I think that tone is very important here, for as confident as the movie feels, it’s a very difficult story to tell, like precarious over the edge of farce. How do make Godzilla frightening? How do you surround him with a story about bureaucracy and politics? How do you set this story in a world like ours? I mean, we’re invoking a national tragedy with a character who’s gone on to mean more and further things, like kung fu master. Even the crowds running from Godzilla have been parodied, and that’s where his characterization begins here, because he doesn’t get scary until later, when he gets incredibly scary. We have cell phone footage capturing reactions to the creature and the evacuation, so we’re moving from the familiar to the fantastic, and in that, there is a spectrum of emotion. It’s kind of scary, it’s kind of fun, and it’s very chaotic. Inside the prime minister’s residence, it’s disbelief. When Yaguchi says it’s a massive creature, people tell him, “That’s impossible, be quiet.” For this world to be like ours, the prospect of Godzilla would have to be unbelievable. However, this failure of imagination, central to Higuchi and Anno’s criticism, actually comes from a hierarchy of ideas. Yes, Yaguchi is saying something beyond belief, but it’s also that he’s speaking out of turn. Chief Cabinet Secretary Azuma shouts Yaguchi down at the second meeting, and after the giant tail surfaces, what does he do? He calls a third meeting.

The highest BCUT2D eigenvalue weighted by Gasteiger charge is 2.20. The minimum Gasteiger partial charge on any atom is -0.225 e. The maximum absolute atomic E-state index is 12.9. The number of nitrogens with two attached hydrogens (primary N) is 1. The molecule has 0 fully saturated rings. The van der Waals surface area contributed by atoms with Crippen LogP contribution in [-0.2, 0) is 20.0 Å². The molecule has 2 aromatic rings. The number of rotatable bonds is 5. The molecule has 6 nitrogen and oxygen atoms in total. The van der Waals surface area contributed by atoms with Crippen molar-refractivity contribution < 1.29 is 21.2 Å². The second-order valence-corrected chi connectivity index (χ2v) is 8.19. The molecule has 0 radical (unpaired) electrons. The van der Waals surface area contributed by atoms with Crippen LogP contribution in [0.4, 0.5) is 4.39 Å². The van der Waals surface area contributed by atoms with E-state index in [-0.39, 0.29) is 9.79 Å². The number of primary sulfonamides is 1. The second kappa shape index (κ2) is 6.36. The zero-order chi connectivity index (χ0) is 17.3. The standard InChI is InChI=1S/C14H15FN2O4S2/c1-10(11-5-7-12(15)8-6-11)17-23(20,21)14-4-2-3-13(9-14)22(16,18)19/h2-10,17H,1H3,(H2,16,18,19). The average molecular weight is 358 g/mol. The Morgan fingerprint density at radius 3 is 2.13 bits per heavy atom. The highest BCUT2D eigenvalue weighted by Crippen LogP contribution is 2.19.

Notably, it isn’t just politicians. Higuchi and Anno are identifying something deeper, something shared. After it’s confirmed to be a massive creature, three “scientific experts” are brought in based on their prestige. These are people with names associated with other names, like universities and research organizations. It would be difficult to make yourself vulnerable enough to take a leap of faith or solve a problem creatively if you’re worried about looking silly. These older men stand in contrast to the eventual team of experts who are campily described as outcasts and nerds, basically the “Island of Misfit Toys” from Moneyball. Diverse in gender and age, these are people the government overlooks, but all Yaguchi sees is what matters: their expertise. When Yaguchi first hears about Hiromi, she’s introduced as someone with “low rank,” and he says he doesn’t care. Either he never cared or he’s adapting to an evolving situation. As a note here, I also think it’s interesting that Hiromi, the first of the team, isn’t Yaguchi’s connection, but this guy Shimura’s. Our protagonist’s action in the story is based on trusting the judgment of someone else about someone else. And when Hiromi comes in, if we don’t know she’s a woman, the old guys remind us by chiding her for improper decorum. Her mistake? Disagreeing with someone who wasn’t even in the room. This is the time-wasting seed for the urgency later when time is suddenly of the essence.